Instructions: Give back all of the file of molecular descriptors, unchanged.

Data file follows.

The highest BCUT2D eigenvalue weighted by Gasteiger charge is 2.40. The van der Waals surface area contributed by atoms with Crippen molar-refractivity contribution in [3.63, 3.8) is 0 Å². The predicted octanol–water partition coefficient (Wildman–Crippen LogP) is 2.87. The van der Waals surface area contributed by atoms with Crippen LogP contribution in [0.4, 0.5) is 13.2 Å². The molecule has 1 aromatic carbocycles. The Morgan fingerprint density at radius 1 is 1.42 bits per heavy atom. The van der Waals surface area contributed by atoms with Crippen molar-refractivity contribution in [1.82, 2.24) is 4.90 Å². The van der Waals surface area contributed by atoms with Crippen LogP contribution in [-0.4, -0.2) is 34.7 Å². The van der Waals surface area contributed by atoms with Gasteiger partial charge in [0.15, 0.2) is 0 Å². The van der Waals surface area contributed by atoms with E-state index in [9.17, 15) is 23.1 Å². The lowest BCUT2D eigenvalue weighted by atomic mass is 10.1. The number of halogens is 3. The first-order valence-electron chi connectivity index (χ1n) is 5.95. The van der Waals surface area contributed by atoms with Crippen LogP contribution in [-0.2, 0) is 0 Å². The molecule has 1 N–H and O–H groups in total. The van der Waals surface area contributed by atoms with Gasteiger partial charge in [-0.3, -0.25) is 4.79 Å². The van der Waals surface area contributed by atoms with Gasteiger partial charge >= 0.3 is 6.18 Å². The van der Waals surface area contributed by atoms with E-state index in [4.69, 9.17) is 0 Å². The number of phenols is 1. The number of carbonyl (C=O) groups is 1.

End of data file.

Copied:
The highest BCUT2D eigenvalue weighted by Gasteiger charge is 2.40. The van der Waals surface area contributed by atoms with Crippen molar-refractivity contribution in [3.63, 3.8) is 0 Å². The predicted octanol–water partition coefficient (Wildman–Crippen LogP) is 2.87. The van der Waals surface area contributed by atoms with Crippen LogP contribution in [0.4, 0.5) is 13.2 Å². The molecule has 1 aromatic carbocycles. The Morgan fingerprint density at radius 1 is 1.42 bits per heavy atom. The van der Waals surface area contributed by atoms with Crippen molar-refractivity contribution in [1.82, 2.24) is 4.90 Å². The van der Waals surface area contributed by atoms with Crippen LogP contribution in [-0.4, -0.2) is 34.7 Å². The van der Waals surface area contributed by atoms with Gasteiger partial charge in [0.15, 0.2) is 0 Å². The van der Waals surface area contributed by atoms with E-state index in [9.17, 15) is 23.1 Å². The lowest BCUT2D eigenvalue weighted by atomic mass is 10.1. The number of halogens is 3. The first-order valence-electron chi connectivity index (χ1n) is 5.95. The van der Waals surface area contributed by atoms with Crippen LogP contribution in [-0.2, 0) is 0 Å². The molecule has 1 N–H and O–H groups in total. The van der Waals surface area contributed by atoms with Gasteiger partial charge in [-0.3, -0.25) is 4.79 Å². The van der Waals surface area contributed by atoms with Gasteiger partial charge >= 0.3 is 6.18 Å². The van der Waals surface area contributed by atoms with E-state index in [4.69, 9.17) is 0 Å². The number of phenols is 1. The number of carbonyl (C=O) groups is 1.